December 16, 2016

While sketching some of Mrs. M. ———— 's objects during her absence in Mexico, one of her assistants came across some writing she did on her newly acquired tyg. Mrs. M. ———— has given her permission to share her notes on the tyg's origin here and welcomes you to learn more about the history behind this fascinating object.

This tyg was made by the talented English potter, my now dear friend, Mr. Edward Bingham at Castle Hedingham in Essex, England sometime between 1870 and 1890. I shall have to contact him for a more precise date now that I know it was his creation. He stylized it to look like other pieces that came out of Wrotham in the seventeenth century, such as the old tyg in my cabinet next to the fireplace.

The charming figure on the front of the tyg is King Henry, or should I say a King Henry. This figure either references King Henry IV of Navarre or King Henry V of England. Based on our dear potter's own origins, I am inclined to assume the latter. In the second half of the nineteenth century a story began circulating that King Henry invented multi-handled cups. The story goes that he stopped at an inn to get something to drink. As the servant girl attempted to hand the king his cup her nerves got the better of her and she spilled his drink on him which ruined his gloves. Perturbed by this, the king set off. When he returned from his hunt he had the royal potters make a multi-handled cup and sent it to the inn in hopes that the extra handle would allow him a more secure grasp at the tyg.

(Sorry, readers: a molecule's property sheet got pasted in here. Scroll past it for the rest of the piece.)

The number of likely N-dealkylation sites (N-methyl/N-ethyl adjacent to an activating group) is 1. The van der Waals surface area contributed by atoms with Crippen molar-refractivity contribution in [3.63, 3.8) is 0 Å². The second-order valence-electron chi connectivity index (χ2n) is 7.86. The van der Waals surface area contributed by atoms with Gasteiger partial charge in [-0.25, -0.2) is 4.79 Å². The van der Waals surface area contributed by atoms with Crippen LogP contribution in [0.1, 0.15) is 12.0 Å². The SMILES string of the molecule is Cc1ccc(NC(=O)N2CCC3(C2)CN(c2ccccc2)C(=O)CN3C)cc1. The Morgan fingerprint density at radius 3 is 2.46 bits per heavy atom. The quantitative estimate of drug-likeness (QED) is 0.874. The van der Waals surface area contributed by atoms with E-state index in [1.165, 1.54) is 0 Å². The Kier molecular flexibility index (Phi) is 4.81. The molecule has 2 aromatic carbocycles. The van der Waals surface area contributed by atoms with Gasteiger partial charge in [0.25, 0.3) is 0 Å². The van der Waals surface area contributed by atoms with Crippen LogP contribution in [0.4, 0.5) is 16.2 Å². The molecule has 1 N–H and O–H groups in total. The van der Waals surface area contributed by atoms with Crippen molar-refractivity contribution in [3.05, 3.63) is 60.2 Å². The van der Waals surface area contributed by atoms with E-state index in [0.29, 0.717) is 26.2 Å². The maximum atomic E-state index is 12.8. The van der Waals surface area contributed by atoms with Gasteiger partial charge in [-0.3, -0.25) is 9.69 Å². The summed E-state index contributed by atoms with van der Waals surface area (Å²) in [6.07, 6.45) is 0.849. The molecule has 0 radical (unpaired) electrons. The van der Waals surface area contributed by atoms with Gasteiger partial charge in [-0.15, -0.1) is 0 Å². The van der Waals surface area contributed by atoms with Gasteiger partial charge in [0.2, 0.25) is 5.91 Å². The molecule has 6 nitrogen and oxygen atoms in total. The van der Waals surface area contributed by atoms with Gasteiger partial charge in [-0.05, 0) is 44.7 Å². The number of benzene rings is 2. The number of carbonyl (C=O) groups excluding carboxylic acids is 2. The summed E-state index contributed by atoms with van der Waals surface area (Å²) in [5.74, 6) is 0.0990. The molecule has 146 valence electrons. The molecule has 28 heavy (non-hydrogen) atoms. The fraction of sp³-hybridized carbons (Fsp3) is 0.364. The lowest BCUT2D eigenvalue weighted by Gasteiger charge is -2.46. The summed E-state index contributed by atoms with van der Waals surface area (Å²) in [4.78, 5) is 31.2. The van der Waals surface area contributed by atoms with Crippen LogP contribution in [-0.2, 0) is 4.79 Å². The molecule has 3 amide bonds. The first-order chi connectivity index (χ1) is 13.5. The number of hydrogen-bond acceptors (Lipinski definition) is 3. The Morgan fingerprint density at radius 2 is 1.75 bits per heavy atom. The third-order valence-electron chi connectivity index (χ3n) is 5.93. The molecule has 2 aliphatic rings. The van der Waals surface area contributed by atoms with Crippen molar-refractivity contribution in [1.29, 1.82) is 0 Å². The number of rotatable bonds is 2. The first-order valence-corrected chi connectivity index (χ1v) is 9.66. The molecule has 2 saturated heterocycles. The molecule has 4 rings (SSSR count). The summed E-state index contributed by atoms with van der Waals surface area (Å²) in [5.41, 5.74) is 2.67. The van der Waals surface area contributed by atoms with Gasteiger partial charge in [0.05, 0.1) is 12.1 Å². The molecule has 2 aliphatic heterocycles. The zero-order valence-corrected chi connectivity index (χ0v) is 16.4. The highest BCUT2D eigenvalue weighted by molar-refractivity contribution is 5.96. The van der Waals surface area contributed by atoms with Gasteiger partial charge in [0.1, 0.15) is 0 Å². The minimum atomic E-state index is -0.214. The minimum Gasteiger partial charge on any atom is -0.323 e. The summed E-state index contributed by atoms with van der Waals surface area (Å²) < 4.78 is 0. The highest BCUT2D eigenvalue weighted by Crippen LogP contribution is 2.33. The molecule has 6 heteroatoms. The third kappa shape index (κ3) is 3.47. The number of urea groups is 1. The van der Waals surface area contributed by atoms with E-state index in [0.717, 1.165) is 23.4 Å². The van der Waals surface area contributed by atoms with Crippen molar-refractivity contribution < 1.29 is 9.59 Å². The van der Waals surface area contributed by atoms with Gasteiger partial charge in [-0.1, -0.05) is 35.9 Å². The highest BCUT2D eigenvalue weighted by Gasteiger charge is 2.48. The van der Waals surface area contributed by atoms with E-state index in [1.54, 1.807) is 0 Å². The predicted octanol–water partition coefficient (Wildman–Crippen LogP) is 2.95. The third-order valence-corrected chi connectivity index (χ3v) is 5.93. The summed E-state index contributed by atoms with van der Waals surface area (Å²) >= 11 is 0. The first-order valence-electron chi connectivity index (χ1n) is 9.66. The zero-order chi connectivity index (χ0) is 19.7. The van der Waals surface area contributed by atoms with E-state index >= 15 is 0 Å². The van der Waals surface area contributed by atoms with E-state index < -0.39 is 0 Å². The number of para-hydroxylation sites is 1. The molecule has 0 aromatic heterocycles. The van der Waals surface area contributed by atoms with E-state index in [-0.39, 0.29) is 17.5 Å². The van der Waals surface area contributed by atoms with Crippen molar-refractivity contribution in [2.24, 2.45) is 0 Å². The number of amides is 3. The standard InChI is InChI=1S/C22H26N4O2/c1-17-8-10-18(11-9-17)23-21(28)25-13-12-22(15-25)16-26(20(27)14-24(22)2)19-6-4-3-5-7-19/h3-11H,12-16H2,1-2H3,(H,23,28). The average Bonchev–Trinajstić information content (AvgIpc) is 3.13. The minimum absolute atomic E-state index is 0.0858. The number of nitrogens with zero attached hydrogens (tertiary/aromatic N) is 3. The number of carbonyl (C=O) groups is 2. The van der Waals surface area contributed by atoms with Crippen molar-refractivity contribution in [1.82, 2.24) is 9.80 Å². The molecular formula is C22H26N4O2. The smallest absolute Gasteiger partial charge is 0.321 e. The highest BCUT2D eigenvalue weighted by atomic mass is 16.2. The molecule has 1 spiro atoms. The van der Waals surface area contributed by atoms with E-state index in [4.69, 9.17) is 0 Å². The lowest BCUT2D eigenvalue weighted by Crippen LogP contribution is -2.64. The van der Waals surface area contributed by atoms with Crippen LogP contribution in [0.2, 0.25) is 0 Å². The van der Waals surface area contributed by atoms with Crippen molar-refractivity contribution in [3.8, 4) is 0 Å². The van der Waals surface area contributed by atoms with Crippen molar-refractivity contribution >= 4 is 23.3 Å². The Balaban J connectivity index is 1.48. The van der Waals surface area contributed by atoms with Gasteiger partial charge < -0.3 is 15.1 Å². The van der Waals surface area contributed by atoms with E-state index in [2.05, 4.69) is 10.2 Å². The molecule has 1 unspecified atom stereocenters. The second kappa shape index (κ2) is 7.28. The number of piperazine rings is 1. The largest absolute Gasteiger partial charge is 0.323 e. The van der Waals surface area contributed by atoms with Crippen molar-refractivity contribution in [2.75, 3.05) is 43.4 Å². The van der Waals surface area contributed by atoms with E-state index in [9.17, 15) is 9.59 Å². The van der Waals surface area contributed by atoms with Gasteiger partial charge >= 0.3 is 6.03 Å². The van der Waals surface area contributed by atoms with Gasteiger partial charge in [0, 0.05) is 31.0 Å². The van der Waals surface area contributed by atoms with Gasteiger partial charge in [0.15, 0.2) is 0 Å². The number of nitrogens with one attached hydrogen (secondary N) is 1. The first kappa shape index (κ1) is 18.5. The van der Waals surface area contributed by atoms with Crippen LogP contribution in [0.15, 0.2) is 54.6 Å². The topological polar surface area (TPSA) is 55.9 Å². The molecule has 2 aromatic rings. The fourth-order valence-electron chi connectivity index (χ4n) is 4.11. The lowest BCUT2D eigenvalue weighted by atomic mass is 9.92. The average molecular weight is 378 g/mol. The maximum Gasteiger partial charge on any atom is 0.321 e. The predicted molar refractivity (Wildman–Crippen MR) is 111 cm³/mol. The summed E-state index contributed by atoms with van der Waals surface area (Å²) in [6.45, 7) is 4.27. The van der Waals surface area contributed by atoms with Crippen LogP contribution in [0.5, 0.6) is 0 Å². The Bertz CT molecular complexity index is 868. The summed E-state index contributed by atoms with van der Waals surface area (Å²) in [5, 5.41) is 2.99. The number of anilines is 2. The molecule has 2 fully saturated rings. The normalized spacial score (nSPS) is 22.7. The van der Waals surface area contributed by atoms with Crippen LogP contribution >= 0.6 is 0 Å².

This story, while false, is interesting- I prefer to use the term etiology to describe it. An etiology is the explanation of why something is the way it is, but this doesn't mean the explanation is true... or does it? The tiny king sits atop his handle as if saying, "My presence here is truth!" Each time the story is published or the figure placed on a piece of pottery his influence on the tyg's history becomes greater.

The tyg serves as a reminder to us that etiologies shape our world just as much as histories do. They shape our world and guide our perceptions.

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